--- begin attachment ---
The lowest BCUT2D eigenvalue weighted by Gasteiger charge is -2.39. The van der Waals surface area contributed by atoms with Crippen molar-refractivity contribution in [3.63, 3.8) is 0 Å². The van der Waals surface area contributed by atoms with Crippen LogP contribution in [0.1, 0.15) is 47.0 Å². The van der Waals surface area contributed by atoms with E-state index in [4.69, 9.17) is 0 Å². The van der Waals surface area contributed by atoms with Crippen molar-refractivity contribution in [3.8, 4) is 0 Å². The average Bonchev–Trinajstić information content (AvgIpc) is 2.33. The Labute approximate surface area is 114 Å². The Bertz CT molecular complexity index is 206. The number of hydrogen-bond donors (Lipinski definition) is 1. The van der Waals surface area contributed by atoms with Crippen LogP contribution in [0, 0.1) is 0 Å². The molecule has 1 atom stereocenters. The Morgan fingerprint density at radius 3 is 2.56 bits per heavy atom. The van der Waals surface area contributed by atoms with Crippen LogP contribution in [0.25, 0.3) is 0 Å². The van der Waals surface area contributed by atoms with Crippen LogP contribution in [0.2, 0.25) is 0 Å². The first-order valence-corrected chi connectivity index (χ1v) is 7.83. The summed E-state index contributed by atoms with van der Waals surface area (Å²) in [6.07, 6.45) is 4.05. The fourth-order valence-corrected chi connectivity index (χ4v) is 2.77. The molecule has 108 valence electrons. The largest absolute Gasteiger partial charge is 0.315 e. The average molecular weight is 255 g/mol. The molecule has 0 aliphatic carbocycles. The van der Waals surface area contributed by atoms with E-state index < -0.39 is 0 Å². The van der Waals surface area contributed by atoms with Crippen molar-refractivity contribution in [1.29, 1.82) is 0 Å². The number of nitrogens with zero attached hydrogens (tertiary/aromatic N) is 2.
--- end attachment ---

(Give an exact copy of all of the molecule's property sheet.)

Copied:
The lowest BCUT2D eigenvalue weighted by Gasteiger charge is -2.39. The van der Waals surface area contributed by atoms with Crippen molar-refractivity contribution in [3.63, 3.8) is 0 Å². The van der Waals surface area contributed by atoms with Crippen LogP contribution in [0.1, 0.15) is 47.0 Å². The van der Waals surface area contributed by atoms with E-state index in [4.69, 9.17) is 0 Å². The van der Waals surface area contributed by atoms with Crippen molar-refractivity contribution in [3.8, 4) is 0 Å². The average Bonchev–Trinajstić information content (AvgIpc) is 2.33. The Labute approximate surface area is 114 Å². The Bertz CT molecular complexity index is 206. The number of hydrogen-bond donors (Lipinski definition) is 1. The van der Waals surface area contributed by atoms with Crippen LogP contribution in [0, 0.1) is 0 Å². The molecule has 1 atom stereocenters. The Morgan fingerprint density at radius 3 is 2.56 bits per heavy atom. The van der Waals surface area contributed by atoms with Crippen LogP contribution in [0.25, 0.3) is 0 Å². The van der Waals surface area contributed by atoms with Crippen LogP contribution in [0.2, 0.25) is 0 Å². The first-order valence-corrected chi connectivity index (χ1v) is 7.83. The summed E-state index contributed by atoms with van der Waals surface area (Å²) in [6.07, 6.45) is 4.05. The fourth-order valence-corrected chi connectivity index (χ4v) is 2.77. The molecule has 108 valence electrons. The largest absolute Gasteiger partial charge is 0.315 e. The average molecular weight is 255 g/mol. The molecule has 0 aliphatic carbocycles. The van der Waals surface area contributed by atoms with E-state index < -0.39 is 0 Å². The van der Waals surface area contributed by atoms with Crippen molar-refractivity contribution in [1.29, 1.82) is 0 Å². The number of nitrogens with zero attached hydrogens (tertiary/aromatic N) is 2.